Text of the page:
3. Overcoming the language barrier and culture shock

35850835 1962716373747116 6886629559739875328 n

One of the best ways I socialized was applying for the gym. Here’s a photo of me and the gym’s trainers!

Once you get over the initial rush of excitement when your plane lands and you are welcomed by the university with open arms, make sure to take in the culture around you and figure out ways to adopt it and stick by it. Remember, you are a visitor so you shouldn’t expect the country to adjust to you, you should adjust to it, or find out a compromise.

The most jarring things that I had to deal with was bathing rituals and culture in Korea. Shower rooms in Korea are mostly public, so if you signed up for a gym as I did, you’d have to bathe in a big shower room with everyone else. The culture is one of less wastefulness so I barely got to use the big bath towel that I always use back at home to wrap myself in before and after a shower. Koreans don’t believe in that so I got used to just drying every inch of my body with a small, square face towel and investing in a hairdryer.

I didn’t really learn the Korean language when I decided to go, mainly because I was confident that English would get me through to the end. I highly recommend though that if you’re not interested in taking language classes or learning the local language in depth that you at least learn basic phrases. I got by on four months in Korea living with just the basic sayings “Hello,” “Thank you,” and “Where is the restroom?”

Also, here’s a tip: One of the requirements for living in Korea is what’s known as the Alien Card. This is an immigration document that permits you to live in Korea but also be able to buy a local SIM card. The university usually helps with registering and scheduling for the Alien Card, but in terms of actually processing the documents, you’ll be needing to go to the Immigrations Department all the way in Incheon.

And here’s another side note: English in Korea is really a hit or miss; most of the locals may understand what you’re asking for in English if you’re near the big cities but as you get further and further away from the major touristy areas, fewer and fewer people will understand English. That’s why I recommend knowing a few phrases or words, and take the language classes, if you can. Your host university will most probably offer classes.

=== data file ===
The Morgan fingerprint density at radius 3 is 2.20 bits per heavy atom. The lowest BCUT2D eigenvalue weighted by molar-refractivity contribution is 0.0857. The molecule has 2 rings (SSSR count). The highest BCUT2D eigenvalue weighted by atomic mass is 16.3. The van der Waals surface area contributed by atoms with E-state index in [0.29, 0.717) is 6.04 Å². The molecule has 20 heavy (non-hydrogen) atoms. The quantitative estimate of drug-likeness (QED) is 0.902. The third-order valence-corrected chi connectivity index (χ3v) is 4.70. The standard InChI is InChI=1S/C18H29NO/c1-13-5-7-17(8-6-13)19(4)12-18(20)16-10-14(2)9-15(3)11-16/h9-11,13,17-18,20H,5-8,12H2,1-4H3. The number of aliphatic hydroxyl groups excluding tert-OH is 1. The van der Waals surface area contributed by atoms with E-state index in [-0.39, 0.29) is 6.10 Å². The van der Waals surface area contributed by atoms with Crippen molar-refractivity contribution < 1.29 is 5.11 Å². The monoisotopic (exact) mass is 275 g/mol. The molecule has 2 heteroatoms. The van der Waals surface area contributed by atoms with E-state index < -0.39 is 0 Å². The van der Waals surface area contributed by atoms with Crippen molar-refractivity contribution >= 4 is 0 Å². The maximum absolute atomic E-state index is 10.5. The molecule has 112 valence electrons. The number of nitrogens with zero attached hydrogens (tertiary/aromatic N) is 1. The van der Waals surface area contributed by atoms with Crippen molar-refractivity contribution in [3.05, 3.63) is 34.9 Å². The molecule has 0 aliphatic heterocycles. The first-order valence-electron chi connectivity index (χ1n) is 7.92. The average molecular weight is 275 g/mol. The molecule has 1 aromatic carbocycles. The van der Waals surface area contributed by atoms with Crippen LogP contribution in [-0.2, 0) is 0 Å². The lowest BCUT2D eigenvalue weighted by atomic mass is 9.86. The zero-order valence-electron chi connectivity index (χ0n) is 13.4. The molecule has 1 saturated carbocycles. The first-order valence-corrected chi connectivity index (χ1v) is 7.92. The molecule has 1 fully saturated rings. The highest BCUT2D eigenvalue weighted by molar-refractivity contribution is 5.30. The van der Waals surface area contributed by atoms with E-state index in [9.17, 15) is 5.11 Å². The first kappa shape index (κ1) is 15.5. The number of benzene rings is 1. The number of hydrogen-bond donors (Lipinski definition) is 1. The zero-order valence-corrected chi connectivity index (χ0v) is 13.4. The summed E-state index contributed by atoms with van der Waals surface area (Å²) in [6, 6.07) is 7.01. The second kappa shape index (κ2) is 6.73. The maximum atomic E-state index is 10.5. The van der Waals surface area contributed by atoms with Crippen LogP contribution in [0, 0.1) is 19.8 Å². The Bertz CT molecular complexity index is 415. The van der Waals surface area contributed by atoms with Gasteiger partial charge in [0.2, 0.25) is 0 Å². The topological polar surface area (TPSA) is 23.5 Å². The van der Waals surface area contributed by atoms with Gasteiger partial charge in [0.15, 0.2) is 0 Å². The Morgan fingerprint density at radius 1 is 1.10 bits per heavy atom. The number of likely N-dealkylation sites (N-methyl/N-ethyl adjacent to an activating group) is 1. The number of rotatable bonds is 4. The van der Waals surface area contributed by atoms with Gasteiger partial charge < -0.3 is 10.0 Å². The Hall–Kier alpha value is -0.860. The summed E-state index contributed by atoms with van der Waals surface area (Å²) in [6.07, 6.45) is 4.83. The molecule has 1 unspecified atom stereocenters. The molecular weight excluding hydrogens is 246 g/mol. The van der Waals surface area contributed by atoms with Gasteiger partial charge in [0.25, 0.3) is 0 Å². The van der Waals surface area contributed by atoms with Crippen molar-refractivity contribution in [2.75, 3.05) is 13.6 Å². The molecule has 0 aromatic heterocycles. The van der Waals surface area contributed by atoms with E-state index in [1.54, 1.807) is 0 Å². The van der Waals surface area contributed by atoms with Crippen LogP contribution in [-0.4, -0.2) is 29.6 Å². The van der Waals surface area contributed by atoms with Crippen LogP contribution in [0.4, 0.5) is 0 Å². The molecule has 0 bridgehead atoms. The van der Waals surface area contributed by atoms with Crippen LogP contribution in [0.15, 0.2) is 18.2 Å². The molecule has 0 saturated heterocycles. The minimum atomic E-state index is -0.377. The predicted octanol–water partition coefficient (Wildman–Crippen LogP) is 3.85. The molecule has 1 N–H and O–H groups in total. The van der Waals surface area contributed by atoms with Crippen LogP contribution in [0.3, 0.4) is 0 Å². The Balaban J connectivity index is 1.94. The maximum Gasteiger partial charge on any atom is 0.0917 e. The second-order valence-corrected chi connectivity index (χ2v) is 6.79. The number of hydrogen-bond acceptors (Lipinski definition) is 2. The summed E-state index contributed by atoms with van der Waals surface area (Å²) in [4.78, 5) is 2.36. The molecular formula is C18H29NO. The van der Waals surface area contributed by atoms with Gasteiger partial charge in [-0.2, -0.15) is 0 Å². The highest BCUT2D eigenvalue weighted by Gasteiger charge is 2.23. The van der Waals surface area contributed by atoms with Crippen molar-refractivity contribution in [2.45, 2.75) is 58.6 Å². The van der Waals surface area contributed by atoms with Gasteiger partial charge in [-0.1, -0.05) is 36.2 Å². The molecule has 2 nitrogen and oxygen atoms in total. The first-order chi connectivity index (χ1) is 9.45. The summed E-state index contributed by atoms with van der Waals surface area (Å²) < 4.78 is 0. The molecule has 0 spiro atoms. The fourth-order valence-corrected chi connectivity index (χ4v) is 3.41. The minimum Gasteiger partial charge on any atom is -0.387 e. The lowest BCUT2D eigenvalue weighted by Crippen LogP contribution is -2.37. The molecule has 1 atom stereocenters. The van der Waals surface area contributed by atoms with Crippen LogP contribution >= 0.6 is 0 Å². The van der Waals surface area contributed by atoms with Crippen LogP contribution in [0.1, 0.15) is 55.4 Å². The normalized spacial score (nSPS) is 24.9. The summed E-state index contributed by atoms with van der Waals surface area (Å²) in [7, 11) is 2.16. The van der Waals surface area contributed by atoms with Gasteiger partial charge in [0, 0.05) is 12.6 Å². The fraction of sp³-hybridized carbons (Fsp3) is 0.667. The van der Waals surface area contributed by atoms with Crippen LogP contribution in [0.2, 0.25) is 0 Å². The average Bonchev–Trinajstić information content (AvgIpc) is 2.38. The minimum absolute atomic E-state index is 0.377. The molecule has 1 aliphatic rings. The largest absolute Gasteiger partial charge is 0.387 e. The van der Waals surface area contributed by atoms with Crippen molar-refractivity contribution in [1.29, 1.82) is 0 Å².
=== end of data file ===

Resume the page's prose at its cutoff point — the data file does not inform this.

4. Getting used to living on your own

home alone RESIZE

South Korea, Seoul, Nami Island, Petit France, AirAsia, Photos by Manuel ChuaMyeongdong, Seoul

Around a few days or probably a week or two into your semester abroad, you’ll realize the amount of responsibility it takes to sustain living alone. Living alone meant that I had to find food for myself, do my own laundry and make bi-weekly trips to the nearby grocery for stuff to store in a mini-fridge shared by four people.

The best advice I can give for living alone and learning how to take care of yourself is to just start doing it. A lot of times you will want to put it off to tomorrow, but there’s nothing worse than waking up late to class one morning and not being able to throw on clothes because you forgot laundry day. Even if you don’t mind wearing day-old clothes (ew!), remember to do groceries and plan out what you need ahead of time. This goes especially for those living on a budget.

All in all, just make sure to take care of yourself by taking care of the space you live in.

Read more on the next page!